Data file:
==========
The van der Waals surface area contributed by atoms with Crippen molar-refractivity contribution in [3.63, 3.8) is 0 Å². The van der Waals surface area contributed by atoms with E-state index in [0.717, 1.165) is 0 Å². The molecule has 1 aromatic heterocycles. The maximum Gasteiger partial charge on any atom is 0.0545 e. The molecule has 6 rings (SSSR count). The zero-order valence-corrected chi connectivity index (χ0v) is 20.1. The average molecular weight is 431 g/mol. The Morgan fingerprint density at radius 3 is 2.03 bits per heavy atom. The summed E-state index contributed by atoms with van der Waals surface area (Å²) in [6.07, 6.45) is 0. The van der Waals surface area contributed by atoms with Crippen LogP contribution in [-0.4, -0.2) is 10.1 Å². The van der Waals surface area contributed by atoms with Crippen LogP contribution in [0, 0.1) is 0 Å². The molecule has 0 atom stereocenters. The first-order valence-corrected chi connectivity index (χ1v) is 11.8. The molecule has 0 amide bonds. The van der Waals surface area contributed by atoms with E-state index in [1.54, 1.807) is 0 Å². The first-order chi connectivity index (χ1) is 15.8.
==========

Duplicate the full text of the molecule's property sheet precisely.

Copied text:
The van der Waals surface area contributed by atoms with Crippen molar-refractivity contribution in [3.63, 3.8) is 0 Å². The van der Waals surface area contributed by atoms with E-state index in [0.717, 1.165) is 0 Å². The molecule has 1 aromatic heterocycles. The maximum Gasteiger partial charge on any atom is 0.0545 e. The molecule has 6 rings (SSSR count). The zero-order valence-corrected chi connectivity index (χ0v) is 20.1. The average molecular weight is 431 g/mol. The Morgan fingerprint density at radius 3 is 2.03 bits per heavy atom. The summed E-state index contributed by atoms with van der Waals surface area (Å²) in [6.07, 6.45) is 0. The van der Waals surface area contributed by atoms with Crippen LogP contribution in [-0.4, -0.2) is 10.1 Å². The van der Waals surface area contributed by atoms with Crippen LogP contribution in [0, 0.1) is 0 Å². The molecule has 0 atom stereocenters. The first-order valence-corrected chi connectivity index (χ1v) is 11.8. The molecule has 0 amide bonds. The van der Waals surface area contributed by atoms with E-state index in [1.54, 1.807) is 0 Å². The first-order chi connectivity index (χ1) is 15.8.